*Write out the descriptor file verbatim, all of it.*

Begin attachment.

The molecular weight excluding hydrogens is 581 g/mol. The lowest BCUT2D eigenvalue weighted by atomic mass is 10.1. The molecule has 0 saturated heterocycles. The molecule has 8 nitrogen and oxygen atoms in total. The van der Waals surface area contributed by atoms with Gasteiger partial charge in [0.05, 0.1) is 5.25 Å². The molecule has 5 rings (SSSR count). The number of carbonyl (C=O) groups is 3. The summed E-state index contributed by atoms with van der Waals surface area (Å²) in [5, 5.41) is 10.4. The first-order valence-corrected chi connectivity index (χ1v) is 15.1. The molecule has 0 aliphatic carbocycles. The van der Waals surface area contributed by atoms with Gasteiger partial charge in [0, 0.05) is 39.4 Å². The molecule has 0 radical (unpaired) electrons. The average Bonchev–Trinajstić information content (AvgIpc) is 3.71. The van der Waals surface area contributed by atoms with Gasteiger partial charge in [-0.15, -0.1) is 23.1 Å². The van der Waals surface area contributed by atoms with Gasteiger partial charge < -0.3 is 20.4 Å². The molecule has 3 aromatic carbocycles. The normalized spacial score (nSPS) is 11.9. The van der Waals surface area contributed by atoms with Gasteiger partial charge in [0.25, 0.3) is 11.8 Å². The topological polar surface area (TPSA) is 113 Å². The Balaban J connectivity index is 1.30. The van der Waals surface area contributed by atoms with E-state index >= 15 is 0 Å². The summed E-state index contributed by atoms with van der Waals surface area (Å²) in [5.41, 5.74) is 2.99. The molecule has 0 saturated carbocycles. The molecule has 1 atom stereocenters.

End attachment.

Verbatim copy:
The molecular weight excluding hydrogens is 581 g/mol. The lowest BCUT2D eigenvalue weighted by atomic mass is 10.1. The molecule has 0 saturated heterocycles. The molecule has 8 nitrogen and oxygen atoms in total. The van der Waals surface area contributed by atoms with Gasteiger partial charge in [0.05, 0.1) is 5.25 Å². The molecule has 5 rings (SSSR count). The number of carbonyl (C=O) groups is 3. The summed E-state index contributed by atoms with van der Waals surface area (Å²) in [5, 5.41) is 10.4. The first-order valence-corrected chi connectivity index (χ1v) is 15.1. The molecule has 0 aliphatic carbocycles. The van der Waals surface area contributed by atoms with Gasteiger partial charge in [0, 0.05) is 39.4 Å². The molecule has 0 radical (unpaired) electrons. The average Bonchev–Trinajstić information content (AvgIpc) is 3.71. The van der Waals surface area contributed by atoms with Gasteiger partial charge in [-0.15, -0.1) is 23.1 Å². The van der Waals surface area contributed by atoms with Gasteiger partial charge < -0.3 is 20.4 Å². The molecule has 3 aromatic carbocycles. The normalized spacial score (nSPS) is 11.9. The van der Waals surface area contributed by atoms with Gasteiger partial charge in [0.25, 0.3) is 11.8 Å². The topological polar surface area (TPSA) is 113 Å². The Balaban J connectivity index is 1.30. The van der Waals surface area contributed by atoms with E-state index >= 15 is 0 Å². The summed E-state index contributed by atoms with van der Waals surface area (Å²) in [5.41, 5.74) is 2.99. The molecule has 0 saturated carbocycles. The molecule has 1 atom stereocenters.